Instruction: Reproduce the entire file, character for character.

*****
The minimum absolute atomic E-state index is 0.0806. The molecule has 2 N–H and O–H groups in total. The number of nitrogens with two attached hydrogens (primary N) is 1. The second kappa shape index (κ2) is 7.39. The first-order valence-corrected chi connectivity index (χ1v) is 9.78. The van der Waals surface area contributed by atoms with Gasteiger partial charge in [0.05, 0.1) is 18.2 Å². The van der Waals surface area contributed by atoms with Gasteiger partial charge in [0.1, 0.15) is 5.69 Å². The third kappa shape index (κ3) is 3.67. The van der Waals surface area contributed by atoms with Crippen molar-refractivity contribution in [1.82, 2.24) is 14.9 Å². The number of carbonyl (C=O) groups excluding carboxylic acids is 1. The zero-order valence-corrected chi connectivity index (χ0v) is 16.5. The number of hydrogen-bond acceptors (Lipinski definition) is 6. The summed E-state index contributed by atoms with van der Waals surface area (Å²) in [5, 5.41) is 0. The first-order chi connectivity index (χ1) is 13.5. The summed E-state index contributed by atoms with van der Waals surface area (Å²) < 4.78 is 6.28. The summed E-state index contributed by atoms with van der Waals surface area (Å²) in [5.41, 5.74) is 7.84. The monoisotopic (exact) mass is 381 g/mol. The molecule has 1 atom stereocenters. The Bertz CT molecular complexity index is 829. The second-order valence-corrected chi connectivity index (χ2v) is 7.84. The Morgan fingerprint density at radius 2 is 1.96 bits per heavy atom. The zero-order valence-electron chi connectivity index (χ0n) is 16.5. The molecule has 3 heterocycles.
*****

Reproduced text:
The minimum absolute atomic E-state index is 0.0806. The molecule has 2 N–H and O–H groups in total. The number of nitrogens with two attached hydrogens (primary N) is 1. The second kappa shape index (κ2) is 7.39. The first-order valence-corrected chi connectivity index (χ1v) is 9.78. The van der Waals surface area contributed by atoms with Gasteiger partial charge in [0.05, 0.1) is 18.2 Å². The van der Waals surface area contributed by atoms with Gasteiger partial charge in [0.1, 0.15) is 5.69 Å². The third kappa shape index (κ3) is 3.67. The van der Waals surface area contributed by atoms with Crippen molar-refractivity contribution in [1.82, 2.24) is 14.9 Å². The number of carbonyl (C=O) groups excluding carboxylic acids is 1. The zero-order valence-corrected chi connectivity index (χ0v) is 16.5. The number of hydrogen-bond acceptors (Lipinski definition) is 6. The summed E-state index contributed by atoms with van der Waals surface area (Å²) in [5, 5.41) is 0. The first-order chi connectivity index (χ1) is 13.5. The summed E-state index contributed by atoms with van der Waals surface area (Å²) < 4.78 is 6.28. The summed E-state index contributed by atoms with van der Waals surface area (Å²) in [5.41, 5.74) is 7.84. The monoisotopic (exact) mass is 381 g/mol. The molecule has 1 atom stereocenters. The Bertz CT molecular complexity index is 829. The second-order valence-corrected chi connectivity index (χ2v) is 7.84. The Morgan fingerprint density at radius 2 is 1.96 bits per heavy atom. The zero-order valence-electron chi connectivity index (χ0n) is 16.5. The molecule has 3 heterocycles.